I’m an optimist.  I’m a positive-thinker.  I look on the bright side.  Maybe it’s in my blood, in my genes.  Maybe it’s because I’m a straight, white, middle-class, Christian, able-bodied U.S. citizen whose experiences have often been positive.  But last week I was talking with a friend.  A good friend.  But a friend who isn’t all of the adjectives in my list above.  She is most of them, but not all of them.

We were talking and I made a statement about how we were going to make change, we were going to defeat racism.  “No we aren’t,” she said flatly.  “There’s no way.  But we aren’t going to let it get us down.”

I paused.  I believe we can make major changes.  Her experience tells her otherwise.  I don’t know who is right.  We care about and respect each other, even if one of us is right and the other is wrong on this matter.  But it made me think.  It made me wonder.  “Am I too pie-in-the-sky, look-on-the-bright-side, everything-will-work-out” in my perspective?  When I think of racism, classism, poverty, immigration, gun violence, gender and sexual identity equality… so many topics that I care about, I am full of passion and hope.

But what about dementia?  Is it the same?  Do I think I can change the stigma attached?  Do I think I can shift society’s perspective?  It’s funny, I intend to speak up and speak out, but no, I don’t think I can make grand sweeping changes.

So what is the difference?  The other issues I care about… they aren’t really my issues.  They are things I truly care about, but they are issues of my neighbor.  I think I can do great things for my neighbor.  But dementia.  That’s my problem, my issue.  I expect to get dementia.  That’s one thing I don’t think I can change.

That’s odd, isn’t it?  I don’t feel as powerful, as capable, as confident when it’s the issue that holds me back, that causes me suffering.

Does that mean I’m a shallow, uninformed person on the topics I was speaking about and that I only “get” the full weight of my one issue that I bear a burden for?  Maybe.  But maybe not… what if it’s more like this:  We are called to be people of hope and possibility.  We are called to speak up and speak out.  We are called to believe that with God, nothing is impossible.  We believe that the Kingdom of God is a time and place of justice, equality, compassion and grace.  But, when we are the one who suffers in a particular way… the homeless woman discussing poverty, the gay teenager discussing inclusion, the Syrian refugee discussing immigration, the carrier of the FTDP-17 gene discussing dementia… maybe then, we aren’t able to be the one who casts the vision and carries the banner.  Maybe that’s when we need others by our side, others hoping when our hope runs out, others believing when our faith falters.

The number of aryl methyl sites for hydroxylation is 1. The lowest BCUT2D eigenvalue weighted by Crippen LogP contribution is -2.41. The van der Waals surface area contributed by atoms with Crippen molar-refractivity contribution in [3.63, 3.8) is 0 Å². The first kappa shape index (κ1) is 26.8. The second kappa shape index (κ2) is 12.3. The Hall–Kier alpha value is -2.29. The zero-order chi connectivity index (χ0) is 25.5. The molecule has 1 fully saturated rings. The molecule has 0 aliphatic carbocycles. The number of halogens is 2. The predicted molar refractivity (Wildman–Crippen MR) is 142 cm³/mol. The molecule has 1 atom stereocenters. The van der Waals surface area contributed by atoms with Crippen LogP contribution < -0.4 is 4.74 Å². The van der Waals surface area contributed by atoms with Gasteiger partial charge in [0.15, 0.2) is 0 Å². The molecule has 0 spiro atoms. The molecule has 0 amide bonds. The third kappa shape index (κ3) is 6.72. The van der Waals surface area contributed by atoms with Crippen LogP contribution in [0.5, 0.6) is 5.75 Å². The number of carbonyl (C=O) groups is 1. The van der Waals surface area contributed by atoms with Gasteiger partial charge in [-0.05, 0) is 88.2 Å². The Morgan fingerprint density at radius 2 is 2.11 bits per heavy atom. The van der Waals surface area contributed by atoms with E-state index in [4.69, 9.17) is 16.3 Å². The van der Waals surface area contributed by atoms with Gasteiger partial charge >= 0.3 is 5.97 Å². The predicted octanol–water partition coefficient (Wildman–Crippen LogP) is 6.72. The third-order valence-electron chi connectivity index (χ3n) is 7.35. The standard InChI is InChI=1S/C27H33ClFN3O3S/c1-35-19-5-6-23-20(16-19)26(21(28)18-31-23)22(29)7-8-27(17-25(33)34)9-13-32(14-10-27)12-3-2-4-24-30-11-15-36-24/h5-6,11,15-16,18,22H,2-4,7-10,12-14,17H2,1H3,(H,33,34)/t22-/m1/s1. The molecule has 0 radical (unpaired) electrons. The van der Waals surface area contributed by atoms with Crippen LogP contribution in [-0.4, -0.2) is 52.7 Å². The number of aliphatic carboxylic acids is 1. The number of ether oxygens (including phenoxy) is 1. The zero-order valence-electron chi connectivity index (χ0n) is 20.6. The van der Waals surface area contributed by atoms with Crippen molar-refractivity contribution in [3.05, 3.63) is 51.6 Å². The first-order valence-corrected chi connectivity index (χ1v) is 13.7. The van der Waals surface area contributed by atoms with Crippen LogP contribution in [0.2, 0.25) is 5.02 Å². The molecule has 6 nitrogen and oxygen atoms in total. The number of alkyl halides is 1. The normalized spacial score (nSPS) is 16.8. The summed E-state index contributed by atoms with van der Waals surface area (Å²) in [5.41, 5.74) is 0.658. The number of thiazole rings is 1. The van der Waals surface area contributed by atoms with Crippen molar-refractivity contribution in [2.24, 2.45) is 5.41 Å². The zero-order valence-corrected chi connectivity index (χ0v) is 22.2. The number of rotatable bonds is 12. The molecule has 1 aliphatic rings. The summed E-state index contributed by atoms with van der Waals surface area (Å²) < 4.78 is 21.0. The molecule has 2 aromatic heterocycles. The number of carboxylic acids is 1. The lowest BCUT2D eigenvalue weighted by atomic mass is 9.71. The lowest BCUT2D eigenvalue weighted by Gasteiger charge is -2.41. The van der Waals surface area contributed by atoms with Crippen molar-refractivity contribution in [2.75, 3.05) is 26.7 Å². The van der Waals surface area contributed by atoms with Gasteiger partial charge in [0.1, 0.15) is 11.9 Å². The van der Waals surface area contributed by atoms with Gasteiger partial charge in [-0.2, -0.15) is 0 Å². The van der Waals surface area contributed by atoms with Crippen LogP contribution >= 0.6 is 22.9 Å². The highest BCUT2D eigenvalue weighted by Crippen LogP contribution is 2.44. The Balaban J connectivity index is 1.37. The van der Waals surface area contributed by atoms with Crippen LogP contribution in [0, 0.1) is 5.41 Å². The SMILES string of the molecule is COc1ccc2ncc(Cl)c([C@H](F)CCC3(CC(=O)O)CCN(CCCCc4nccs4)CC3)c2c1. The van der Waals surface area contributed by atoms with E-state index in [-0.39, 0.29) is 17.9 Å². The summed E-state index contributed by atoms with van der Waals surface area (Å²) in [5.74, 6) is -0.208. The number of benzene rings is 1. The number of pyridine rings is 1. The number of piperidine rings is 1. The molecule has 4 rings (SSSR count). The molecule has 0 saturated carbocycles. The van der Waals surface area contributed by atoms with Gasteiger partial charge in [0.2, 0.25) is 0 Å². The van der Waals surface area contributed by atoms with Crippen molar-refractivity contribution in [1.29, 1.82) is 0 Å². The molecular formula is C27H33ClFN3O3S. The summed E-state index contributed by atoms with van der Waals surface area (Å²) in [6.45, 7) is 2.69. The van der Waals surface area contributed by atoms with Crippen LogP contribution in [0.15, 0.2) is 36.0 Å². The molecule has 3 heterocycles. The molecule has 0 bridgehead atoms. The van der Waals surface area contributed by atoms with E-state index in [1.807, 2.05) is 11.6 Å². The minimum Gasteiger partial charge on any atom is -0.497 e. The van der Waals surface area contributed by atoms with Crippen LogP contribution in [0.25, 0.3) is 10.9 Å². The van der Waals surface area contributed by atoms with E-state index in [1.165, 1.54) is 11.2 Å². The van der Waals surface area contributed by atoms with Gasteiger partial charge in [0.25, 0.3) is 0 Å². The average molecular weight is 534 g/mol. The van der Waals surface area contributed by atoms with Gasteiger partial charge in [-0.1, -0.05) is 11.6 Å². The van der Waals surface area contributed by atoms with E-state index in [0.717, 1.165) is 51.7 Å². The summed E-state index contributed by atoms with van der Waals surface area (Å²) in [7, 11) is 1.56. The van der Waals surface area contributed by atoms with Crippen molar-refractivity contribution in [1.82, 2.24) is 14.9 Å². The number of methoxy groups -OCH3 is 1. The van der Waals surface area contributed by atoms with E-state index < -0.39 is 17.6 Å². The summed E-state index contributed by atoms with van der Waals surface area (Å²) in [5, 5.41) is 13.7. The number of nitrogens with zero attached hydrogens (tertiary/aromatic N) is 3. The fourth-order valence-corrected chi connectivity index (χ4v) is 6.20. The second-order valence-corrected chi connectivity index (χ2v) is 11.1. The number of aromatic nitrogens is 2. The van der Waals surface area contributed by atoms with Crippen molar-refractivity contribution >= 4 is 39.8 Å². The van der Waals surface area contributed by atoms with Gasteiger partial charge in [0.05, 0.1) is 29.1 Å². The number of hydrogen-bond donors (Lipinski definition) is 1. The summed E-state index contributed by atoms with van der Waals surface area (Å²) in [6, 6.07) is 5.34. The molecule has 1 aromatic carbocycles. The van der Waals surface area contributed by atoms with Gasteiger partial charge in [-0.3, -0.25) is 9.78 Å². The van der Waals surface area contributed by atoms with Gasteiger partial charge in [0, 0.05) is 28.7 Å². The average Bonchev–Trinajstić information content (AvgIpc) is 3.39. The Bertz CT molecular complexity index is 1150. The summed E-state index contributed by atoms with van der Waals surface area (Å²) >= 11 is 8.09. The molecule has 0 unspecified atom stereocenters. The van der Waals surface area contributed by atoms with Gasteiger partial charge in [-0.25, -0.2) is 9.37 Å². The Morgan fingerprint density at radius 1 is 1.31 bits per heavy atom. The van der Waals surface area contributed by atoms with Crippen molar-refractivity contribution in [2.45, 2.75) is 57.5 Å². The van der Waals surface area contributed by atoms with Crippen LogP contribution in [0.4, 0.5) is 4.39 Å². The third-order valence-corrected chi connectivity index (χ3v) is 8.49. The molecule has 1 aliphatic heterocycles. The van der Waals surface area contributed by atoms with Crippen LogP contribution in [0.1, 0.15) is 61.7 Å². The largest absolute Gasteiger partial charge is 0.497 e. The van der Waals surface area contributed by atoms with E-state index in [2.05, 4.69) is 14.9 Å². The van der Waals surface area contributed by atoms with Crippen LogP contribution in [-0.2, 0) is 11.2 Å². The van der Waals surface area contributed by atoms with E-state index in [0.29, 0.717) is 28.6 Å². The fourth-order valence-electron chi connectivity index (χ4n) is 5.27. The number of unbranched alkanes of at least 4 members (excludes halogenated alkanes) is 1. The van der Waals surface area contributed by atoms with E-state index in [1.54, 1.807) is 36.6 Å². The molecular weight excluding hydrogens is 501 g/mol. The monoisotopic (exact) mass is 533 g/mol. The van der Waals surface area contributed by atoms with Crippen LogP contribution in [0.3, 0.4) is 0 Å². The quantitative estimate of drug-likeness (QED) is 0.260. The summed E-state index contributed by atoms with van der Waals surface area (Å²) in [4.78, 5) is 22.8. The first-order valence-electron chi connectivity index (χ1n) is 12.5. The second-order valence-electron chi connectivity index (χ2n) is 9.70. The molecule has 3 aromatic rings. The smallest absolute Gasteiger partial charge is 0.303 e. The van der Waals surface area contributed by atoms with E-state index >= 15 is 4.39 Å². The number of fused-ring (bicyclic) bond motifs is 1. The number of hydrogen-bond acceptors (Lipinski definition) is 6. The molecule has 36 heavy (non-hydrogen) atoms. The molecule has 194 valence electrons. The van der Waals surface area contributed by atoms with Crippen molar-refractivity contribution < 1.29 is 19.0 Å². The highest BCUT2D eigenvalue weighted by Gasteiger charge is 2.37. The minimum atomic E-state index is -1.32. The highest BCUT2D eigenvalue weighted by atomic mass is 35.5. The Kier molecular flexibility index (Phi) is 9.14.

My friend’s suffering is real and she doesn’t believe racism will ever go away.  I am going to believe for her.  And work for her and speak up for her and stand beside her.  But when it comes to teaching others about the value of persons with dementia, I’m going to need my friend, and I’m going to need you.  Speak up for me, please, when I can’t speak.  Tell my story please, when I can’t tell it.  Brush my hair and make me a milkshake and put on some Indigo Girls tunes for me, when I can’t do those things for myself.

I’m not ready to give up.  I won’t quit believing in a better and brighter future for all.  Stand with me, and please don’t give up either.  Believe, and if one of us can’t keep believing, maybe the other one can believe for the both of us.  And, as my friend said, “Don’t let it get us down.”



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